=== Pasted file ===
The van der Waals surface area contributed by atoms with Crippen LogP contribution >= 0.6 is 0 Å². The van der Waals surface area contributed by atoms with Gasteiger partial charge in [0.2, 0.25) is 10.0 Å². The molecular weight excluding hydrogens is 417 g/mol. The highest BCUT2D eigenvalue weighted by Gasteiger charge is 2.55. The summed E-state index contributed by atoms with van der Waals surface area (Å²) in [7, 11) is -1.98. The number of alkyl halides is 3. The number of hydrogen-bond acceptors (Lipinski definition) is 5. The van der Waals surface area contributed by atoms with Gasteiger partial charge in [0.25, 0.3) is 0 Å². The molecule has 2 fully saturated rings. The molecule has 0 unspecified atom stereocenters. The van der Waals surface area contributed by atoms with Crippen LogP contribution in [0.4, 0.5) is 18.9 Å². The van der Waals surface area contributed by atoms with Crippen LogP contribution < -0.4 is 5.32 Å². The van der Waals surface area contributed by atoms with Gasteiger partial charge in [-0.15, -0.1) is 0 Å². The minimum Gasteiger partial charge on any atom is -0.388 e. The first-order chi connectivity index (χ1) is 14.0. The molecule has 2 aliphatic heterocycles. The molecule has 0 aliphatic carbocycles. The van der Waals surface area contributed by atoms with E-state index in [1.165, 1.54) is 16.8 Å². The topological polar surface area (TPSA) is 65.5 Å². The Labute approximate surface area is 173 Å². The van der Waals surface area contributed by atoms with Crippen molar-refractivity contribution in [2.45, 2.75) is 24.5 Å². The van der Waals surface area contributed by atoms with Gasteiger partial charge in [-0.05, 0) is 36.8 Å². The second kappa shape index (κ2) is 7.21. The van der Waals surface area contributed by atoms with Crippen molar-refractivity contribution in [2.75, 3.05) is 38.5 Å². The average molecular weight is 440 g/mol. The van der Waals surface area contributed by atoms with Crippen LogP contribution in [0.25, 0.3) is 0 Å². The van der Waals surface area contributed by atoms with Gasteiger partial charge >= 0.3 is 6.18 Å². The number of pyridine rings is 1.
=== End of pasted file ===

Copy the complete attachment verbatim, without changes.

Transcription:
The van der Waals surface area contributed by atoms with Crippen LogP contribution >= 0.6 is 0 Å². The van der Waals surface area contributed by atoms with Gasteiger partial charge in [0.2, 0.25) is 10.0 Å². The molecular weight excluding hydrogens is 417 g/mol. The highest BCUT2D eigenvalue weighted by Gasteiger charge is 2.55. The summed E-state index contributed by atoms with van der Waals surface area (Å²) in [7, 11) is -1.98. The number of alkyl halides is 3. The number of hydrogen-bond acceptors (Lipinski definition) is 5. The van der Waals surface area contributed by atoms with Gasteiger partial charge in [0.25, 0.3) is 0 Å². The molecule has 2 fully saturated rings. The molecule has 0 unspecified atom stereocenters. The van der Waals surface area contributed by atoms with Crippen LogP contribution in [0.4, 0.5) is 18.9 Å². The van der Waals surface area contributed by atoms with Crippen LogP contribution < -0.4 is 5.32 Å². The van der Waals surface area contributed by atoms with Gasteiger partial charge in [-0.15, -0.1) is 0 Å². The minimum Gasteiger partial charge on any atom is -0.388 e. The first-order chi connectivity index (χ1) is 14.0. The molecule has 2 aliphatic heterocycles. The molecule has 0 aliphatic carbocycles. The van der Waals surface area contributed by atoms with E-state index in [1.165, 1.54) is 16.8 Å². The topological polar surface area (TPSA) is 65.5 Å². The Labute approximate surface area is 173 Å². The van der Waals surface area contributed by atoms with Crippen molar-refractivity contribution in [2.45, 2.75) is 24.5 Å². The van der Waals surface area contributed by atoms with Gasteiger partial charge in [-0.05, 0) is 36.8 Å². The second kappa shape index (κ2) is 7.21. The van der Waals surface area contributed by atoms with Crippen molar-refractivity contribution in [2.75, 3.05) is 38.5 Å². The average molecular weight is 440 g/mol. The van der Waals surface area contributed by atoms with Crippen LogP contribution in [0.25, 0.3) is 0 Å². The van der Waals surface area contributed by atoms with Gasteiger partial charge >= 0.3 is 6.18 Å². The number of pyridine rings is 1.